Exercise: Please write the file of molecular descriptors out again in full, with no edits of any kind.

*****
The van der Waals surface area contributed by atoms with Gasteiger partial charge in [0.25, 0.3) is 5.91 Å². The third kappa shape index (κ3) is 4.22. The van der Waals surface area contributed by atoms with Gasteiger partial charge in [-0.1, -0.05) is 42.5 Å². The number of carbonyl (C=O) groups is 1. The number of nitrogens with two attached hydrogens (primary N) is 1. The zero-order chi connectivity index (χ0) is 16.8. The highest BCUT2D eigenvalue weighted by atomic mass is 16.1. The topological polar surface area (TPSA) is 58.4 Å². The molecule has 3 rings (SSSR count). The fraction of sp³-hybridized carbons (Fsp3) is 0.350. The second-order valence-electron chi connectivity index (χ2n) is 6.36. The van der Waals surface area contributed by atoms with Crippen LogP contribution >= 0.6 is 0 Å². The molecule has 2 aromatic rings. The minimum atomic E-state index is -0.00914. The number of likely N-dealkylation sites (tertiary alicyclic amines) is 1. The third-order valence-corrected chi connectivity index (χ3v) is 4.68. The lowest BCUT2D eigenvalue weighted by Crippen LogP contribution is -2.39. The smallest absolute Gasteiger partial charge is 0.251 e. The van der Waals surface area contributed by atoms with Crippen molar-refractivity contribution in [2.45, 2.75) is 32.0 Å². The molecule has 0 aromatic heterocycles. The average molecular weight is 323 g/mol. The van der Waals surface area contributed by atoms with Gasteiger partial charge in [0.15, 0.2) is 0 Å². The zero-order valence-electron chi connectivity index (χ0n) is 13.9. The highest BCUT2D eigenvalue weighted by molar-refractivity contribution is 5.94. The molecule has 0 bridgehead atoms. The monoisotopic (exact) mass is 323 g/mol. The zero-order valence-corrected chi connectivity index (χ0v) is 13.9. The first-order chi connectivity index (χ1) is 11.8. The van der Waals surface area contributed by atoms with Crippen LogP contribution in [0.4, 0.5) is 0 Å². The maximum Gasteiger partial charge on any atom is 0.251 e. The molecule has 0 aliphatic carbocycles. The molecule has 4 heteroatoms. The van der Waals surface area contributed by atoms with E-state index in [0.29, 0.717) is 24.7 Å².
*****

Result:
The van der Waals surface area contributed by atoms with Gasteiger partial charge in [0.25, 0.3) is 5.91 Å². The third kappa shape index (κ3) is 4.22. The van der Waals surface area contributed by atoms with Gasteiger partial charge in [-0.1, -0.05) is 42.5 Å². The number of carbonyl (C=O) groups is 1. The number of nitrogens with two attached hydrogens (primary N) is 1. The zero-order chi connectivity index (χ0) is 16.8. The highest BCUT2D eigenvalue weighted by atomic mass is 16.1. The topological polar surface area (TPSA) is 58.4 Å². The molecule has 3 rings (SSSR count). The fraction of sp³-hybridized carbons (Fsp3) is 0.350. The second-order valence-electron chi connectivity index (χ2n) is 6.36. The van der Waals surface area contributed by atoms with Crippen LogP contribution >= 0.6 is 0 Å². The molecule has 2 aromatic rings. The minimum atomic E-state index is -0.00914. The number of likely N-dealkylation sites (tertiary alicyclic amines) is 1. The third-order valence-corrected chi connectivity index (χ3v) is 4.68. The lowest BCUT2D eigenvalue weighted by Crippen LogP contribution is -2.39. The smallest absolute Gasteiger partial charge is 0.251 e. The van der Waals surface area contributed by atoms with Crippen molar-refractivity contribution in [2.45, 2.75) is 32.0 Å². The molecule has 0 aromatic heterocycles. The average molecular weight is 323 g/mol. The van der Waals surface area contributed by atoms with Gasteiger partial charge in [0.15, 0.2) is 0 Å². The zero-order valence-electron chi connectivity index (χ0n) is 13.9. The highest BCUT2D eigenvalue weighted by molar-refractivity contribution is 5.94. The molecule has 0 bridgehead atoms. The monoisotopic (exact) mass is 323 g/mol. The zero-order valence-corrected chi connectivity index (χ0v) is 13.9. The first-order chi connectivity index (χ1) is 11.8. The van der Waals surface area contributed by atoms with Crippen LogP contribution in [0.4, 0.5) is 0 Å². The maximum Gasteiger partial charge on any atom is 0.251 e. The molecule has 0 aliphatic carbocycles. The molecule has 4 heteroatoms. The van der Waals surface area contributed by atoms with E-state index in [0.29, 0.717) is 24.7 Å².